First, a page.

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Everything You Should Know About Money Orders

Close-up of bank check

There’s no question that convenience plays a major part in how we make purchases. Today’s consumers often prefer mobile payment services, such as Venmo, over debit cards and checks. Yet there are still situations that warrant the use of money orders, certified checks, and wire transfers.

As you’ll see in this article, money orders remain incredibly useful in 2020. Let’s take a closer look at this “traditional” form of payment and other secure payment methods.

What is a money order?

It’s basically another way to make payments or transfer money. Though money orders are comparable to checks, you should be aware of the differences.

For one thing, money orders are prepaid. This means you must pay for it using another form of guaranteed funds such as cash or a debit card.

How does it work?

Say you choose to get a money order at your bank or credit union. You’ll need the funds, the payee’s name, and the amount you want to send. You should also be prepared to include your address and sign the money order.

Keep in mind that the recipient won’t receive the funds automatically, which is why we suggest holding onto the receipt. Not only does the receipt show that you paid for the order, but it also comes with a tracking number. 

You’ll find that the process for obtaining a money order is fairly simple and straightforward. That said, people fall victim to money order scams every day. So remember to use caution and only use this payment method under certain circumstances.

Where can I get one?

As we mentioned above, the safest bet is your bank or credit union. If you aren’t in close proximity to your financial institution, consider heading to a post office, retail store, or grocery store. Just know that money order fees vary depending on where you go.

Why use a money order?

We rely on mobile payment services, debit/credit cards, and cash to complete most of our financial transactions. But you will likely encounter a few scenarios in which these payment options aren’t accepted. Here are some cases where it makes sense to use a money order.

Secure bill pay

Not able to pay a bill online and would rather not mail a check that has your bank account number? With a money order, there’s no worrying about what the recipient may do with your funds. This is a reasonable, secure option for sending payments as long as you’re okay covering the associated fee.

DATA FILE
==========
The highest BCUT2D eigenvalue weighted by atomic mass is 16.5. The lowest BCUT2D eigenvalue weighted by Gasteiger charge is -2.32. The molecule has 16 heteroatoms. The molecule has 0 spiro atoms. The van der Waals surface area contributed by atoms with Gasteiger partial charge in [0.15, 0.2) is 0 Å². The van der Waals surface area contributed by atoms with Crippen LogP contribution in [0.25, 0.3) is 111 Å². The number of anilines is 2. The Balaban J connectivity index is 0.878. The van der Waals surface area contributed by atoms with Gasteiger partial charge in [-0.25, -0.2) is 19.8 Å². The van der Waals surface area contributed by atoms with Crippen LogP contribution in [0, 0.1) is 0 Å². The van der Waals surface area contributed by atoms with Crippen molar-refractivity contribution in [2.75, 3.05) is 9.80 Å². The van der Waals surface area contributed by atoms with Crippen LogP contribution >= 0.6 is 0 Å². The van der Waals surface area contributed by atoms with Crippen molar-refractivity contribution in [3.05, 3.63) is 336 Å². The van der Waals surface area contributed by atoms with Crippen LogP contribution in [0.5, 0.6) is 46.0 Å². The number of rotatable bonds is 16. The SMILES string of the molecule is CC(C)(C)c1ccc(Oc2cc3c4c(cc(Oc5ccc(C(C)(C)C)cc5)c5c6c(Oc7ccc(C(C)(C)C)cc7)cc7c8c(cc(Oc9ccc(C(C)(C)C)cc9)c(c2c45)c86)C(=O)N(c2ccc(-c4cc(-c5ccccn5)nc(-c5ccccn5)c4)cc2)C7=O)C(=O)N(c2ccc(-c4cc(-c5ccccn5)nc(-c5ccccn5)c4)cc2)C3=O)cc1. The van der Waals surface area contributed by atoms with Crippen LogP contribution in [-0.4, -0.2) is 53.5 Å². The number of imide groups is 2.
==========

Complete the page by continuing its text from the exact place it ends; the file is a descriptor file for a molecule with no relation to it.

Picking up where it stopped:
Eliminates concern over a bounced check

In the process of selling your car? The last thing you want to do is hand over the vehicle and never receive compensation because of a bad check. Save yourself the headache and require a money order when the time comes to sell.

Safer than cash

Nobody feels comfortable carrying a large amount of cash. So the next time you splurge on a luxury item, use a money order. It’s much safer than trying to handle a bunch of bills and it’ll put the seller’s mind at ease.  

Is it safe?

Generally speaking, money orders are safe. You can relax knowing you have the ability to cancel your money order if it hasn’t been cashed by the recipient. Plus, you’re free to go directly to law enforcement if you discover it’s been cashed by someone other than the recipient.

Money order alternatives

Not sure how you feel about using a money order for your next major transaction? There are several viable alternatives, including cashier’s checks and wire transfers. Here’s what you should know about these payment methods.

Cashier’s checks

Cashier’s checks, like money orders, are guaranteed by the issuer and designated to a specific payee. So what differentiates the two? Well, aside from only being available at financial institutions, cashier’s checks are typically requested for larger sums of money.

It should come as no surprise that many borrowers obtain a cashier’s check for their home loan closing. 

Wire transfers

The Consumer Financial Protection Bureau defines a wire transfer as an electronic transfer of guaranteed funds. While you can expect to spend upwards of $40 on a wire transfer, there’s almost no risk involved with the transaction. And both parties will appreciate that the payment can’t be canceled or faked like money orders. 

Forbes notes that a wire transfer is another common way of “transferring money from one bank account to another to settle real estate closings."

Prepare for your closing

Need help getting things in order for your closing? This is why it’s important to have the right lender by your side. Contact one of our experienced mortgage consultants at (800) 910-4055.

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